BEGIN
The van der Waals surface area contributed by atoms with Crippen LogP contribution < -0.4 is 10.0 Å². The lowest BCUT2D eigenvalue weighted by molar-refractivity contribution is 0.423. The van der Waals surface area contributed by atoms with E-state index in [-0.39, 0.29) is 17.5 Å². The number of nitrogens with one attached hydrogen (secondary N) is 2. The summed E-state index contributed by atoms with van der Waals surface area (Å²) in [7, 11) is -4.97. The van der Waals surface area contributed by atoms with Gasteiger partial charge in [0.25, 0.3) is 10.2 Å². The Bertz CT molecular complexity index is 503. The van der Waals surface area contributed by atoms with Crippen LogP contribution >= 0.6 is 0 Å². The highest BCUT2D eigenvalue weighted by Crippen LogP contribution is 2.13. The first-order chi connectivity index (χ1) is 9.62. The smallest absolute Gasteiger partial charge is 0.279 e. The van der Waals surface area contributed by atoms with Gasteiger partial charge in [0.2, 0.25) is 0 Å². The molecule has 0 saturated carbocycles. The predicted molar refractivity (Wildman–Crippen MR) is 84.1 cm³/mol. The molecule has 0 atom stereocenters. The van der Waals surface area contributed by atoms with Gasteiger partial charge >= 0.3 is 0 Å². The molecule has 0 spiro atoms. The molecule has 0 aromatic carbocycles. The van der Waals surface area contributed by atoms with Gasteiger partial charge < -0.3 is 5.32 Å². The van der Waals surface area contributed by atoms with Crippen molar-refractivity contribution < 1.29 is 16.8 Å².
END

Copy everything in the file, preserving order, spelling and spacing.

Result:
The van der Waals surface area contributed by atoms with Crippen LogP contribution < -0.4 is 10.0 Å². The lowest BCUT2D eigenvalue weighted by molar-refractivity contribution is 0.423. The van der Waals surface area contributed by atoms with E-state index in [-0.39, 0.29) is 17.5 Å². The number of nitrogens with one attached hydrogen (secondary N) is 2. The summed E-state index contributed by atoms with van der Waals surface area (Å²) in [7, 11) is -4.97. The van der Waals surface area contributed by atoms with Gasteiger partial charge in [0.25, 0.3) is 10.2 Å². The Bertz CT molecular complexity index is 503. The van der Waals surface area contributed by atoms with Crippen LogP contribution >= 0.6 is 0 Å². The highest BCUT2D eigenvalue weighted by Crippen LogP contribution is 2.13. The first-order chi connectivity index (χ1) is 9.62. The smallest absolute Gasteiger partial charge is 0.279 e. The van der Waals surface area contributed by atoms with Gasteiger partial charge in [0.2, 0.25) is 0 Å². The molecule has 0 saturated carbocycles. The predicted molar refractivity (Wildman–Crippen MR) is 84.1 cm³/mol. The molecule has 0 atom stereocenters. The van der Waals surface area contributed by atoms with Gasteiger partial charge >= 0.3 is 0 Å². The molecule has 0 spiro atoms. The molecule has 0 aromatic carbocycles. The van der Waals surface area contributed by atoms with Gasteiger partial charge < -0.3 is 5.32 Å². The van der Waals surface area contributed by atoms with Crippen molar-refractivity contribution < 1.29 is 16.8 Å².